Weak propane prices expected despite strong export activity

October 16, 2023 By    

Trader’s Corner, a weekly partnership with Cost Management Solutions, analyzes propane supply and pricing trends. This week, Mark Rachal, director of research and publications, revisits his outlook on winter prices and his reasoning for overall demand conditions.

Catch up on last week’s Trader’s Corner here: Propane inventory starts winter at record high

Recently, we were challenged on our increasingly bearish view of this winter’s propane prices. The challenge was based on the exceptionally strong propane export activity currently underway and the potential for higher crude prices.

To be sure, our bias toward a weaker pricing environment is based primarily on our outlook for domestic demand. We believe weak crop drying, followed by likely El Nino conditions that will impact demand in the higher-consuming north, especially in late winter, are threats to demand. So are a weakening economy and a financially stressed consumer that is struggling against high prices due to rates of inflation not seen for decades. Reports suggest that many consumers are maxed out from a credit standpoint.

Even if a consumer can get credit, it is high. The Fed has increased interest rates from 0 percent to 0.25 percent to 5.25 percent to 5.5 percent during the past year and a half. Increasingly high yields on U.S. Treasuries are causing rates on mortgages and credit cards to go even higher. We read that for someone trying to buy a home, the average mortgage payment nearly doubled over the past 12 months. Rent also has been increasing in response to the higher price of owning. In fact, the U.S. Department of Labor pointed to rent increases as a key contributor to inflation not coming down in September. For these reasons, we feel the consumer will be forced to conserve everything, including propane.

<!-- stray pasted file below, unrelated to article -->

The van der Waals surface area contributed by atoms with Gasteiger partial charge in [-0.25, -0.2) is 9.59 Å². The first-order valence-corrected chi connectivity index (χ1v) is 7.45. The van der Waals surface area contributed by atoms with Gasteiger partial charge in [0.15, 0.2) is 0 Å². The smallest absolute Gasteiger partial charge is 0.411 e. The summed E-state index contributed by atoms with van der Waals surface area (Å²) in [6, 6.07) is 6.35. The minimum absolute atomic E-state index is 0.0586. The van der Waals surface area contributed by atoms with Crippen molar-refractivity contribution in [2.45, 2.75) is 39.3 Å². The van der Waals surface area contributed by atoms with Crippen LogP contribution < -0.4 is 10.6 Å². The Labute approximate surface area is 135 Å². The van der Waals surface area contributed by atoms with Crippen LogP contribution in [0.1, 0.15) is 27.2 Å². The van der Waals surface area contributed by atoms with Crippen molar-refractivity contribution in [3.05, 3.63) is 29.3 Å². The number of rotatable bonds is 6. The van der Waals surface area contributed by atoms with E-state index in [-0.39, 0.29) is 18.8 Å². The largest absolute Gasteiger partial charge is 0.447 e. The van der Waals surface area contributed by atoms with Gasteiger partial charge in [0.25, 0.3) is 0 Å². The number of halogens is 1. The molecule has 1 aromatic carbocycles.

We enter the winter of 2023-24 with record high propane inventories and threats to domestic demand. If higher propane prices develop this winter, they likely will be driven by higher propane exports and higher crude prices.

Chart 1: Total US Propane Exports 2018 Forward

Chart 1: Total U.S. Propane Exports 2018 Forward

Chart 1 shows U.S. propane exports. It is easy to see why those wanting to challenge a bearish propane pricing environment would point to exports. They are at a record high and trending up.

Chart 2: US Propane/Propylene Demand 2018 Forward

Chart 2: U.S. Propane/Propylene Demand 2018 Forward

Chart 2 is domestic propane. It was extremely low at the beginning of the year. As we predicted, it recovered during preparation for this winter and, by June, was trending above last year’s rate. But now that much of the preparation for winter is complete, domestic demand is once again trending below last year.

Remember that the demand number in Chart 2 is a calculated number. The U.S. Energy Information Administration does not collect data on domestic demand. Instead, it collects data on propane imports, exports, production and inventories. It then infers what demand must have been based on the other data points. If the data is off in other areas, it skews the domestic demand number as well. We often see a huge jump in exports, resulting in a corresponding fall in domestic demand and vice versa. That is why we focus on the trend lines in Charts 1 and 2 rather than the weekly numbers. Combining export and domestic demand is useful as well.